That is all I have…
Best of luck :wink:

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@SimonB87 Good advice. This Chingu deal has really helped me a lot so far, and it’s only the first week of actually coding. I’m not sure what my first pay will look like. I’m pretty frugal, so I can make it with anything really. More important to me is that I’m on a team, I have other developers I can work alongside and learn from.

I got a Skype number today. Denver area code. I also updated all my resumes, social media, etc to say Denver, CO. Just getting and testing that Skype number made everything feel so real today!

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Your story sounds pretty similar to me (Japan though), and I’m hoping to make the same career transition and move to Denver/Boulder. Currently 7 weeks in to full-time study. I read elsewhere that the local Denver area code and/or address is especially useful there because of high local demand. Keep at it!


This morning I got a job offer for Chicago. I will start next Wednesday. This is pretty exciting and still a little surreal right now. It’s hard to imagine that next week I’ll be coding in a professional environment as a salaried employee.

It does mean the next several days are going to be really busy. In addition to packing, finding a place to stay, and buying a plane ticket, I also have a project due by Monday. It’s a ~15 page website for a company in Hong Kong. The first draft is due Monday, but ideally the first draft won’t require too many revisions. It is only front-end, but this company’s design challenged by CSS/HTML skills last time and this one probably will as well.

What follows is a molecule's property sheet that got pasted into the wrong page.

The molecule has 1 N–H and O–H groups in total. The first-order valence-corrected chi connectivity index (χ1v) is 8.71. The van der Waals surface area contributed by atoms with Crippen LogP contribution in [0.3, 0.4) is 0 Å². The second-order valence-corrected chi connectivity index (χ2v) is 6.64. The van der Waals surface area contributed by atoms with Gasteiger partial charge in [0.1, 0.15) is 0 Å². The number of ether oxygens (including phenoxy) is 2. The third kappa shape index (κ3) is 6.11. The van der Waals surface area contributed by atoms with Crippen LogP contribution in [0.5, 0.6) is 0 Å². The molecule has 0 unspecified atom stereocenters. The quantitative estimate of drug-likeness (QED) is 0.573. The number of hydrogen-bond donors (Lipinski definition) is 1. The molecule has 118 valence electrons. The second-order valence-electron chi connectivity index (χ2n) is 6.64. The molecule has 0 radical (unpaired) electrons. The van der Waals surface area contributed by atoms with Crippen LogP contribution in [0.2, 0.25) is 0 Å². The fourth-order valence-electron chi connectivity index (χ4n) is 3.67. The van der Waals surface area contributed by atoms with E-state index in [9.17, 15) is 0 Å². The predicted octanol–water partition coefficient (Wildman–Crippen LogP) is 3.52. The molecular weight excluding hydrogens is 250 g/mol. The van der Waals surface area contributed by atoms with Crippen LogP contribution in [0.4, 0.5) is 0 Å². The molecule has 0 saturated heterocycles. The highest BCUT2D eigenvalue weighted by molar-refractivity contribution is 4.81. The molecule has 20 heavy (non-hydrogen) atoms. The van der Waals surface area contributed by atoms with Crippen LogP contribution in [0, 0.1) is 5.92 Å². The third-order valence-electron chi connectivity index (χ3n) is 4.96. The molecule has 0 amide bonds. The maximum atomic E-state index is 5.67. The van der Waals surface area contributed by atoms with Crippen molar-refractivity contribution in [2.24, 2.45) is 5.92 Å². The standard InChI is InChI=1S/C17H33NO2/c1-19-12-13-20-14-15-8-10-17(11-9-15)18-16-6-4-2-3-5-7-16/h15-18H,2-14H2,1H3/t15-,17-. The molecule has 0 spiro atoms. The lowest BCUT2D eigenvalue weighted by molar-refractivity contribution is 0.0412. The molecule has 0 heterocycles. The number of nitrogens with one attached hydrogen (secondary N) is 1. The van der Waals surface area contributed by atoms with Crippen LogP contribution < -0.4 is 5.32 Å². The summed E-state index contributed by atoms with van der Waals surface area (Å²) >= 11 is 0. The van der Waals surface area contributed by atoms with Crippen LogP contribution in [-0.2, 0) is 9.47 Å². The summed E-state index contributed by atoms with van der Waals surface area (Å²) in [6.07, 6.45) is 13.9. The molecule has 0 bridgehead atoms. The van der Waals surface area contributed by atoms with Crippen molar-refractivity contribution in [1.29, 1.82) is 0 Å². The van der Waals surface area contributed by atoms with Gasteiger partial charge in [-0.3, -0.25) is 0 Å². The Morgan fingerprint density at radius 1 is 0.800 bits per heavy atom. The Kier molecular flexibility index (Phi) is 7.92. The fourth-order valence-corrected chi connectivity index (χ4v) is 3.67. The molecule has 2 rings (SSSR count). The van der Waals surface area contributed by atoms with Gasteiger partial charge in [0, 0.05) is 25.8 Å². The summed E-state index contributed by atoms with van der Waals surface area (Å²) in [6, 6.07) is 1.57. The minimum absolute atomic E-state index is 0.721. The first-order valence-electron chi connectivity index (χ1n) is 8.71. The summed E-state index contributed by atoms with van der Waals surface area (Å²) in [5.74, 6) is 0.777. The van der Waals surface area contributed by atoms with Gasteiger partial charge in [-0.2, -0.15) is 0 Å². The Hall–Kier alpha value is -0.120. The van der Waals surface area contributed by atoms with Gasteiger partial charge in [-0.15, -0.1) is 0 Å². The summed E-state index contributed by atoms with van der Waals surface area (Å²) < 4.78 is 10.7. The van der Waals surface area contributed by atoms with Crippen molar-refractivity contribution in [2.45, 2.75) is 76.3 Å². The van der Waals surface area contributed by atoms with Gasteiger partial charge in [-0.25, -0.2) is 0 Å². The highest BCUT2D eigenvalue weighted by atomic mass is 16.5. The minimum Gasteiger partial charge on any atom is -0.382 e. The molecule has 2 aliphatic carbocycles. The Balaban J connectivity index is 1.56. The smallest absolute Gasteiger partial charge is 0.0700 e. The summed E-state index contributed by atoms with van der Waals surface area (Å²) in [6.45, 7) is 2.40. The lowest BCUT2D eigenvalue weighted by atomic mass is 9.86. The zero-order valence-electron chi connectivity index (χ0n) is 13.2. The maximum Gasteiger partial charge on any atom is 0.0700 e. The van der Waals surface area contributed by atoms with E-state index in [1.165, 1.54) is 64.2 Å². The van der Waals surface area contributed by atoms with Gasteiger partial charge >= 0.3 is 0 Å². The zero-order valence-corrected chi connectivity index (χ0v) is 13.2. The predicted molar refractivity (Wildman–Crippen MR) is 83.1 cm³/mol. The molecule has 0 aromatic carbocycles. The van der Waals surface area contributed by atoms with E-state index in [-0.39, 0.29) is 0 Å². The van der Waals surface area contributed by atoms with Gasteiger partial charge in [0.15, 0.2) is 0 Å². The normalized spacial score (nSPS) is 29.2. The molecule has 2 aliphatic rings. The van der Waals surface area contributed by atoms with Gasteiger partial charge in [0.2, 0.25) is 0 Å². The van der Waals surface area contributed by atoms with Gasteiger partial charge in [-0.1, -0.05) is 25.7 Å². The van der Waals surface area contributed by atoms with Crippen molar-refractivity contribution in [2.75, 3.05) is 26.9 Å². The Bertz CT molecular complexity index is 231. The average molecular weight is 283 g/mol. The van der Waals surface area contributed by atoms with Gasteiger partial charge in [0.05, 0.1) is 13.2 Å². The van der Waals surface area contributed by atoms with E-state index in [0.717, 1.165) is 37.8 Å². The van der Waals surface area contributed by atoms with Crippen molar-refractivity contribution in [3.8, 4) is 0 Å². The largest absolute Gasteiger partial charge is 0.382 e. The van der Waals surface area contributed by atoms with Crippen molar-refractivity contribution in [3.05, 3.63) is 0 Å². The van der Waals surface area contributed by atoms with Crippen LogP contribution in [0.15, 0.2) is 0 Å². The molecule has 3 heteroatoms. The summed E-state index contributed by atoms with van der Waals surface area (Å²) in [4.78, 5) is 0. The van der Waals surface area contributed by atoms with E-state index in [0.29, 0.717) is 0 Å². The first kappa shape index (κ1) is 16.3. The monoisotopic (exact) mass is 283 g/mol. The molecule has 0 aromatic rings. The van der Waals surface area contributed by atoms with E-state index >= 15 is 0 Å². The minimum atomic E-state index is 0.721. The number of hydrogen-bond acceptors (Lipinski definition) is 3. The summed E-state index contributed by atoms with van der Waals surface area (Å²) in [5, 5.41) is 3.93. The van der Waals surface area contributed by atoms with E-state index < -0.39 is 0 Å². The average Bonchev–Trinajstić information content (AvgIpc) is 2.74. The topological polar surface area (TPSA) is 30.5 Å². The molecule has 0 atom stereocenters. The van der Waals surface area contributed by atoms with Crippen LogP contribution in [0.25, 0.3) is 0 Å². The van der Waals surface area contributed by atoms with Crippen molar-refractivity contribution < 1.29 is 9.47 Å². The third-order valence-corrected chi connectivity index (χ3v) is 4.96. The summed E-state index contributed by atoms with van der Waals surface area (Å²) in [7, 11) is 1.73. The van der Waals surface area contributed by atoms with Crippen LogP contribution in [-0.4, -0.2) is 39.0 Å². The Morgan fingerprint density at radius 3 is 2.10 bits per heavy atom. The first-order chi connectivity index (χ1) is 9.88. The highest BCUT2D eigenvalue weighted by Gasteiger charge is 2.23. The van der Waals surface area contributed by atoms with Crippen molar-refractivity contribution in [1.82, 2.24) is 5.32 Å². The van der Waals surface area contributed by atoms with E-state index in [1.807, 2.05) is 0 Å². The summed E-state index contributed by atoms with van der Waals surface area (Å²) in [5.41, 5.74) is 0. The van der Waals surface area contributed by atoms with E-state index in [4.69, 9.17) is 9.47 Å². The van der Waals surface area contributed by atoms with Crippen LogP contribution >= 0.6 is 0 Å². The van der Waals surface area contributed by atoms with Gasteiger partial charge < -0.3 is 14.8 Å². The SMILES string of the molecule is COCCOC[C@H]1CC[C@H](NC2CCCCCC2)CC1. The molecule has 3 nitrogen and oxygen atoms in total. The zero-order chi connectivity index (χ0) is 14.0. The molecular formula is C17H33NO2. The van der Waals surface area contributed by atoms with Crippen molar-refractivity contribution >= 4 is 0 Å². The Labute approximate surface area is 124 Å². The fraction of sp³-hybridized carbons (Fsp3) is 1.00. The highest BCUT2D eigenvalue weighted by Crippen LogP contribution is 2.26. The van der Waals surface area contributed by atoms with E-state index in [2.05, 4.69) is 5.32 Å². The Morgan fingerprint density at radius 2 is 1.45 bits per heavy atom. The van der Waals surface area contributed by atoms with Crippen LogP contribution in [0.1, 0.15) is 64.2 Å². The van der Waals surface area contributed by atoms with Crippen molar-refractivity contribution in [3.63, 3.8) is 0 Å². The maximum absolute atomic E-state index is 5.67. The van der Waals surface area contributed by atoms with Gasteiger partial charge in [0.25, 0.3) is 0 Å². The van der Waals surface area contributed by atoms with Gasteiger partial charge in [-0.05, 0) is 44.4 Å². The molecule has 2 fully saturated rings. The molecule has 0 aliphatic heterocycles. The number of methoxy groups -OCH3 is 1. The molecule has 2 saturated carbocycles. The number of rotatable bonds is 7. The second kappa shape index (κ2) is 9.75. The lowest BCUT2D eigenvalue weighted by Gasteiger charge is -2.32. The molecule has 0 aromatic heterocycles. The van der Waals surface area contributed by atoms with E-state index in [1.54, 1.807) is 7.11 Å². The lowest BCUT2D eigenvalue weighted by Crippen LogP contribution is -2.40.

Congratulations!! I’ve been thinking about moving back to Chicago. Apartment People is a good resource to find apartments there. They have a lot of properties.

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You’re a hardworking, talented developer; you deserve it.

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Thanks! I’m going to get a room-share off craigslist to start out. I’ve got a girlfriend and cats living abroad right now, so for the first few months I’m okay to bum it out as I get to know the city.

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Thanks (again :wink:) Will! Means a lot coming from you!

Now the hard-work begins.

Keep us updated and congratulations on Chicago.

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Congratulations! You’re a good example for all of us.

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Excellent news! Well done!

Week 11 - Skype Number! NOOOOOOOooooooo! They are so expensive! I ditched Skype numbers years ago and found a VoIP number provider for much, much less. You can use the numbers with softphones and hardware phones.

I want to get out of the teaching English rut. I’m in China, too, At least in a US tech company you may have more career options.
I’ll be staying in China, got a family and house here, but I wouldn’t want to work for a Chinese dev company purely because labour in China is so cheap. Unless English-speaking devs are in high demand in China, I can’t imagine it would match my current salary.